Integrated circuits (ICs) are often the source of the high-frequency noise that drives electromagnetic emissions from electronic products. A case study is presented where emissions from a printed circuit board containing an automotive microcontroller are reduced significantly through analysis of the coupling mechanisms from the chip to the board and attached cables. Noise generated by the IC is explored through measurements in a semi-anechoic chamber and TEM cell, through near-field scans, and through modifications to the printed circuit board. Noise is driven by the IC through both power and I/O connections. Results show that a ferrite in series with I/O power in this application reduced emissions by 10 dB or more at critical frequencies. Possible causes for emissions from the IC and modifications that might reduce these emissions are discussed.
K. Hu et al., "Application of Chip-Level EMC in Automotive Product Design," Proceedings of the 2006 IEEE International Symposium on Electromagnetic Compatibility (2006, Portland, OR), Institute of Electrical and Electronics Engineers (IEEE), Aug 2006.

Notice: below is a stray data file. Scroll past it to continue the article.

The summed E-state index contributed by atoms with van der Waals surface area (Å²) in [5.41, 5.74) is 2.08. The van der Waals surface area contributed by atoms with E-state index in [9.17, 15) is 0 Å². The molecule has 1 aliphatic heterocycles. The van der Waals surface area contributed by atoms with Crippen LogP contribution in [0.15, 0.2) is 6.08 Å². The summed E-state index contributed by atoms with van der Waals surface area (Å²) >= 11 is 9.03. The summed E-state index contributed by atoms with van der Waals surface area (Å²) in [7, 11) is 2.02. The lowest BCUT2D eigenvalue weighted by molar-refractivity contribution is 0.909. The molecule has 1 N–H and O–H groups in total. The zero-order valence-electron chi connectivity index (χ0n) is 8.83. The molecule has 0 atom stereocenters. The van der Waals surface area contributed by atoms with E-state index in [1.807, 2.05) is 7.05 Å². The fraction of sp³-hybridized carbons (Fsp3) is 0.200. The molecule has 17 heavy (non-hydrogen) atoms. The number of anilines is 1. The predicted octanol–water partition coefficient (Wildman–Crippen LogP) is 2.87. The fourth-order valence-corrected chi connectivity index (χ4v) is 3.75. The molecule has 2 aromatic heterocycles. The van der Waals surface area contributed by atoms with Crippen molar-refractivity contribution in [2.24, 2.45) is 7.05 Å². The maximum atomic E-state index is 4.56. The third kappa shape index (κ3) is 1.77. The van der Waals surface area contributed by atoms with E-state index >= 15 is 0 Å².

The definitive version is available at https://doi.org/10.1109/ISEMC.2006.1706428
2006 IEEE International Symposium on Electromagnetic Compatibility, EMC 2006 (2006: Aug. 14-18, Portland, OR)
Electrical and Computer Engineering
Keywords and Phrases
Automotive; Coupling; Emissions; Electromagnetic compatibility; Integrated circuits
International Standard Book Number (ISBN)
Article - Conference proceedings
© 2006 Institute of Electrical and Electronics Engineers (IEEE), All rights reserved.
01 Aug 2006